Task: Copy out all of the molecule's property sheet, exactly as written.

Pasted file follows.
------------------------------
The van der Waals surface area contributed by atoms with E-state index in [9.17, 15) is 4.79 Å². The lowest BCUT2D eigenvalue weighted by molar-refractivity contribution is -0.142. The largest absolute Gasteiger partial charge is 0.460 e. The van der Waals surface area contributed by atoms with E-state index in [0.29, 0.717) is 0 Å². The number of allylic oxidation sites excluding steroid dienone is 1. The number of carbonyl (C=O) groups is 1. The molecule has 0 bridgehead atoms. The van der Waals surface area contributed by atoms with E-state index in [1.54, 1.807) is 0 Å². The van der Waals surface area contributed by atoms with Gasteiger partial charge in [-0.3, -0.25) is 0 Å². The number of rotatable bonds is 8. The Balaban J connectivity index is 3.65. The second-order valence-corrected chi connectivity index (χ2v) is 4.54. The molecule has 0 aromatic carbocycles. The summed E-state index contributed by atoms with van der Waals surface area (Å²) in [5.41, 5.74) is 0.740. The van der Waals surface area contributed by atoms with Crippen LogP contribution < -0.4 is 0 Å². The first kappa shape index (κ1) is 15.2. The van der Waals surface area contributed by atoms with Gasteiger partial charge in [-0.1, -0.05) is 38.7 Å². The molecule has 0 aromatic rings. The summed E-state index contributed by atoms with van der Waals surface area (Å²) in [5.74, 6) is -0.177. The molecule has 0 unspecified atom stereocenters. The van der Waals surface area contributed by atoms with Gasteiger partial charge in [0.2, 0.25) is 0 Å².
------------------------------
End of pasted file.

The van der Waals surface area contributed by atoms with E-state index in [9.17, 15) is 4.79 Å². The lowest BCUT2D eigenvalue weighted by molar-refractivity contribution is -0.142. The largest absolute Gasteiger partial charge is 0.460 e. The van der Waals surface area contributed by atoms with E-state index in [0.29, 0.717) is 0 Å². The number of allylic oxidation sites excluding steroid dienone is 1. The number of carbonyl (C=O) groups is 1. The molecule has 0 bridgehead atoms. The van der Waals surface area contributed by atoms with E-state index in [1.54, 1.807) is 0 Å². The van der Waals surface area contributed by atoms with Gasteiger partial charge in [-0.3, -0.25) is 0 Å². The number of rotatable bonds is 8. The Balaban J connectivity index is 3.65. The second-order valence-corrected chi connectivity index (χ2v) is 4.54. The molecule has 0 aromatic carbocycles. The summed E-state index contributed by atoms with van der Waals surface area (Å²) in [5.41, 5.74) is 0.740. The van der Waals surface area contributed by atoms with Crippen LogP contribution < -0.4 is 0 Å². The first kappa shape index (κ1) is 15.2. The van der Waals surface area contributed by atoms with Gasteiger partial charge in [-0.1, -0.05) is 38.7 Å². The molecule has 0 aromatic rings. The summed E-state index contributed by atoms with van der Waals surface area (Å²) in [5.74, 6) is -0.177. The molecule has 0 unspecified atom stereocenters. The van der Waals surface area contributed by atoms with Gasteiger partial charge in [0.2, 0.25) is 0 Å².